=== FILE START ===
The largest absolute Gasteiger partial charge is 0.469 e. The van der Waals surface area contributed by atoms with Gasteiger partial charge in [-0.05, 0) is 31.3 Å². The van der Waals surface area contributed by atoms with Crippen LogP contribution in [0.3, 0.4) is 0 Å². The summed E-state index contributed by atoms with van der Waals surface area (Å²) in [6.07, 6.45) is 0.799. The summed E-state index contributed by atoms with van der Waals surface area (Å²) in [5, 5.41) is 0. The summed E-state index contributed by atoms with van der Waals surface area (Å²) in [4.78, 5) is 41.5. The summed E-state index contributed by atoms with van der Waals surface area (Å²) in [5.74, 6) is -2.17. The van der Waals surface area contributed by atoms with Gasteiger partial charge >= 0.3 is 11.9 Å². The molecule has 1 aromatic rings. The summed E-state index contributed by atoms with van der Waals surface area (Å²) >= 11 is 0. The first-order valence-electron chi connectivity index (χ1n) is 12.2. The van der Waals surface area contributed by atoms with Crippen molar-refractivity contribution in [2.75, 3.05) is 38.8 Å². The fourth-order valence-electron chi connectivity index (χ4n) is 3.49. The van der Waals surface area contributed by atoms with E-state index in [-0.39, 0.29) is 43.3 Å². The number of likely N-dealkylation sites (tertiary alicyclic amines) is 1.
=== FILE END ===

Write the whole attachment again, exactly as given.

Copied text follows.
The largest absolute Gasteiger partial charge is 0.469 e. The van der Waals surface area contributed by atoms with Gasteiger partial charge in [-0.05, 0) is 31.3 Å². The van der Waals surface area contributed by atoms with Crippen LogP contribution in [0.3, 0.4) is 0 Å². The summed E-state index contributed by atoms with van der Waals surface area (Å²) in [6.07, 6.45) is 0.799. The summed E-state index contributed by atoms with van der Waals surface area (Å²) in [5, 5.41) is 0. The summed E-state index contributed by atoms with van der Waals surface area (Å²) in [4.78, 5) is 41.5. The summed E-state index contributed by atoms with van der Waals surface area (Å²) in [5.74, 6) is -2.17. The van der Waals surface area contributed by atoms with Gasteiger partial charge >= 0.3 is 11.9 Å². The molecule has 1 aromatic rings. The summed E-state index contributed by atoms with van der Waals surface area (Å²) >= 11 is 0. The first-order valence-electron chi connectivity index (χ1n) is 12.2. The van der Waals surface area contributed by atoms with Crippen molar-refractivity contribution in [2.75, 3.05) is 38.8 Å². The fourth-order valence-electron chi connectivity index (χ4n) is 3.49. The van der Waals surface area contributed by atoms with E-state index in [-0.39, 0.29) is 43.3 Å². The number of likely N-dealkylation sites (tertiary alicyclic amines) is 1.